The American Library Association (ALA) this week awarded Kathleen DeLaurenti the 2015 Robert L. Oakley Memorial Scholarship. The Library Copyright Alliance, which includes ALA, established the Robert L. Oakley Memorial Scholarship to support research and advanced study for librarians in their early-to-mid-careers who are interested and active in public policy, copyright, licensing, open access and their impacts on libraries.
DeLaurenti serves as the arts librarian at the College of William and Mary, where she led a user-centered re-design of the Music Library, including adding new equipment, collections, and services. She also is the first librarian at William and Mary to receive a Creative Adaption Grant to begin a pilot project to help faculty incorporate Open Educational Resources into their courses. The Oakley scholarship will support DeLaurenti’s work in copyright education, focusing on students’ understanding of music licensing and copyright basics.
“The support of the Oakley Scholarship would allow me to not only continue the next phase of this project to create music copyright learning modules, but it would provide the resources to involve students in curricular development and module creation,” said DeLaurenti.
The Oakley Scholarship awards a $1,000 scholarship to individuals or a team of individuals who meet eligibility criteria to encourage and expand interest in and knowledge of these aspects of librarianship, as well as bring the next generation of advocates, lobbyists and scholars to the forefront with opportunities they might not otherwise have.
“The Oakley scholarship is intended to support librarians in non-administrative positions who are less likely to have the funds necessary to build on their copyright interests,” said Carrie Russell, program director of the ALA Program for Public Access to Information, in a statement. DeLaurenti’s project will ultimately be helpful to any librarian who works with library users with music copyright questions. Music copyright is about licensing, it’s complex, and has always been a topic of great interest to librarians.”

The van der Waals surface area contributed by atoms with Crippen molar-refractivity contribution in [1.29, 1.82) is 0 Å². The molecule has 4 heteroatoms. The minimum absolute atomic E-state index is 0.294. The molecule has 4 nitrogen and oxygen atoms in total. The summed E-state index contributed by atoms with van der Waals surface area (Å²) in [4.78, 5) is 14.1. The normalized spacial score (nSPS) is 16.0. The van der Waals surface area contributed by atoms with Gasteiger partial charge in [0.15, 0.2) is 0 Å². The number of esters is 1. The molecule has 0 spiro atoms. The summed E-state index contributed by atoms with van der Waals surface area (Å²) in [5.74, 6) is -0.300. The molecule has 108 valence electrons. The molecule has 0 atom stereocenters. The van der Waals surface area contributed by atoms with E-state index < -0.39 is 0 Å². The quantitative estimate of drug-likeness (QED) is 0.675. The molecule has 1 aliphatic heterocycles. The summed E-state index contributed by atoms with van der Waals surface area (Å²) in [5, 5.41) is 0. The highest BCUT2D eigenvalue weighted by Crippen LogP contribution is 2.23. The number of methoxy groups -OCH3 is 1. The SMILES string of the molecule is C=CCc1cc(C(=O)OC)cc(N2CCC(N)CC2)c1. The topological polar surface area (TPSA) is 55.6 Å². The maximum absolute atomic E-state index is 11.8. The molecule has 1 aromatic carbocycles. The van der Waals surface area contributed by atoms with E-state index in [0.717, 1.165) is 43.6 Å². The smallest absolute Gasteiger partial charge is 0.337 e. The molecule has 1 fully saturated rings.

Law librarian and professor Robert Oakley was an expert on copyright law and wrote and lectured on the subject. He served on the Library Copyright Alliance representing the American Association of Law Libraries (AALL) and played a leading role in advocating for U.S. libraries and the public they serve at many international forums including the World Intellectual Property Organization (WIPO) and United Nations Educational Scientific and Cultural Organization (UNESCO). He served as the United States delegate to the International Federation of Library Associations (IFLA) Standing Committee on Copyright and Related Rights from 1997-2003.
Oakley testified before Congress on copyright, open access, library appropriations and free access to government documents and was a member of the Library of Congress’ Section 108 Study Group. A valued colleague and mentor for numerous librarians, Oakley was a recognized leader in law librarianship and library management who also maintained a profound commitment to public policy and the rights of library users.